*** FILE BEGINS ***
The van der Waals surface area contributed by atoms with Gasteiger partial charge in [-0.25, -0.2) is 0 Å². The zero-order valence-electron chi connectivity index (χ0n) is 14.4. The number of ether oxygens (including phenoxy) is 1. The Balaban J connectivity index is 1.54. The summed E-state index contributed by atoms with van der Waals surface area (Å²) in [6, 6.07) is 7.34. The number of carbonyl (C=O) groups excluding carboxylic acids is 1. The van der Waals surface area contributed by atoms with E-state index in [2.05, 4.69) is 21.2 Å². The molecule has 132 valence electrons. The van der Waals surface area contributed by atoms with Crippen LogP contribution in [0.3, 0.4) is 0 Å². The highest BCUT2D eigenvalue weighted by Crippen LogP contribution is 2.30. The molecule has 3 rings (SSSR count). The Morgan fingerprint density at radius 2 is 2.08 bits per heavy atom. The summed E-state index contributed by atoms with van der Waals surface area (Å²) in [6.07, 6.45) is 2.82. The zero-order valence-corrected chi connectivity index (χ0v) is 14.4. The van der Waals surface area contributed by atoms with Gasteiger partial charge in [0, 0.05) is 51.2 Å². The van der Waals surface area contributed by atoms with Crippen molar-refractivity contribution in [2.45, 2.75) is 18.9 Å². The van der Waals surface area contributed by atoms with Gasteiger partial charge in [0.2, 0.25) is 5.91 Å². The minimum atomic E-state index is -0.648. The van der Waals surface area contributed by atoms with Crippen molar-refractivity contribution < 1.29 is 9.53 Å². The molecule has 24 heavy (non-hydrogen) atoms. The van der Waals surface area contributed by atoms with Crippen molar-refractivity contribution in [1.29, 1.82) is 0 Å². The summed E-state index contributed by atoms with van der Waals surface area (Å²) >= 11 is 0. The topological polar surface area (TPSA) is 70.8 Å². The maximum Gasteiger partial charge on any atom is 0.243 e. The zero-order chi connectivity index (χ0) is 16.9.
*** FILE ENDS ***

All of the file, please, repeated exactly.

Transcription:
The van der Waals surface area contributed by atoms with Gasteiger partial charge in [-0.25, -0.2) is 0 Å². The zero-order valence-electron chi connectivity index (χ0n) is 14.4. The number of ether oxygens (including phenoxy) is 1. The Balaban J connectivity index is 1.54. The summed E-state index contributed by atoms with van der Waals surface area (Å²) in [6, 6.07) is 7.34. The number of carbonyl (C=O) groups excluding carboxylic acids is 1. The van der Waals surface area contributed by atoms with E-state index in [2.05, 4.69) is 21.2 Å². The molecule has 132 valence electrons. The van der Waals surface area contributed by atoms with Crippen LogP contribution in [0.3, 0.4) is 0 Å². The highest BCUT2D eigenvalue weighted by Crippen LogP contribution is 2.30. The molecule has 3 rings (SSSR count). The Morgan fingerprint density at radius 2 is 2.08 bits per heavy atom. The summed E-state index contributed by atoms with van der Waals surface area (Å²) in [6.07, 6.45) is 2.82. The zero-order valence-corrected chi connectivity index (χ0v) is 14.4. The van der Waals surface area contributed by atoms with Gasteiger partial charge in [0, 0.05) is 51.2 Å². The van der Waals surface area contributed by atoms with Crippen molar-refractivity contribution in [2.45, 2.75) is 18.9 Å². The van der Waals surface area contributed by atoms with Gasteiger partial charge in [0.2, 0.25) is 5.91 Å². The minimum atomic E-state index is -0.648. The van der Waals surface area contributed by atoms with Crippen molar-refractivity contribution < 1.29 is 9.53 Å². The molecule has 24 heavy (non-hydrogen) atoms. The van der Waals surface area contributed by atoms with Crippen molar-refractivity contribution in [1.29, 1.82) is 0 Å². The summed E-state index contributed by atoms with van der Waals surface area (Å²) >= 11 is 0. The topological polar surface area (TPSA) is 70.8 Å². The maximum Gasteiger partial charge on any atom is 0.243 e. The zero-order chi connectivity index (χ0) is 16.9.